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How To Validate Your Startup’s Idea Before Developing The Product?

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Today, when the Lean Startup movement is so wide spread, it became almost non-professional to build a product before first validating the business need. So how does one validate the business need without a product and with no marketing budget?

First, let’s distinguish between products and services that target medium and big enterprises, and those that target consumers and/or small business (e.g. designers and freelance developers). If your product targets medium or big enterprises, then the way to go is to make a list of customers with the highest potential to buy your product and get out of the building and talk with each one of them. For each potential customer it’s important to speak with the person that has the decision making power to buy your product.
 
If you’re targeting consumers and/or small businesses, then there are two main routes you can choose from. If your idea is for a tangible product (e.g. special earphones), then your best option would be to create a KickStarter campaign (UPDATE: I forgot mentioning Indiegogo as a great alternative to KickStarter). On the other hand, If you have an idea for a service company (e.g. Dropbox), then it might be wiser to create a landing page [see note #1], and try to make people register to a mailing list that would notify them when the service is available.
Notice that in all cases, you shouldn’t publish your product or service as if it’s already available. Be honest and tell people that you’re working on the idea. Offer them to register to become a beta user when the product is ready for testing. People love being beta users and provide their feedback.  You can also offer them to answer a survey about the product [see note #2]. When making a survey, always add one open question that allows participant to give you general feedback. You’d be amazed what great ideas people would give you for free.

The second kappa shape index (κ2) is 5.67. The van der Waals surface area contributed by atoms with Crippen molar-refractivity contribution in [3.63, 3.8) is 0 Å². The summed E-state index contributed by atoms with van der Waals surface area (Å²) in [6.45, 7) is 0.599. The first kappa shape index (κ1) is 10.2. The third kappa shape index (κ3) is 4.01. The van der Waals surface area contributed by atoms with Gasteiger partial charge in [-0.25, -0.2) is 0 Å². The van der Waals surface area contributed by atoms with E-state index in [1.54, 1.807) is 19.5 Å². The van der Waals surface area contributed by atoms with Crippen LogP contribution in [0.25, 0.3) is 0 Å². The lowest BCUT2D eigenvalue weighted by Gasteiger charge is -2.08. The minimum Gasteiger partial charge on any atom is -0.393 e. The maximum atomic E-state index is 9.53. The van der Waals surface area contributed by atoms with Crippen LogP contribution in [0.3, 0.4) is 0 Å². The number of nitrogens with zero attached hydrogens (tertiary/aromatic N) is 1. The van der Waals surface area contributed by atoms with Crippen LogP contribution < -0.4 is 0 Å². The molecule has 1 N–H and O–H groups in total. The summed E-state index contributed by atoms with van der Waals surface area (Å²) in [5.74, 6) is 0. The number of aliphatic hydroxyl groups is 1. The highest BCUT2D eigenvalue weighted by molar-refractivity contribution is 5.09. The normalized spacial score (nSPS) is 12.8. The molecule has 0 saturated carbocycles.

If you either succeed in raising money for your product through KickStarter or convincing people to give you their email address, then you’re probably answering a real market need. However, if your KickStarter campaign fails or you can’t convince people to give you their email address, then it doesn’t mean that you should immediately abandon your idea. Instead, try to listen to the feedback you get from people. Sometimes, you might just need to slightly change your product or service to reach product-market fit. And sometimes, it’s just about communicating your idea in a different way or to a different segment of the market.
Notes:
 
[1] There are a few good apps for creating lending pages without the need for any coding. Here are three of them:
– Unbounce – http://unbounce.com/
– Lander – http://landerapp.com/
– LaunchRock – http://launchrock.com/
[2] There are many apps that you can use to create online surveys. I usually use PollDaddy (http://polldaddy.com/).

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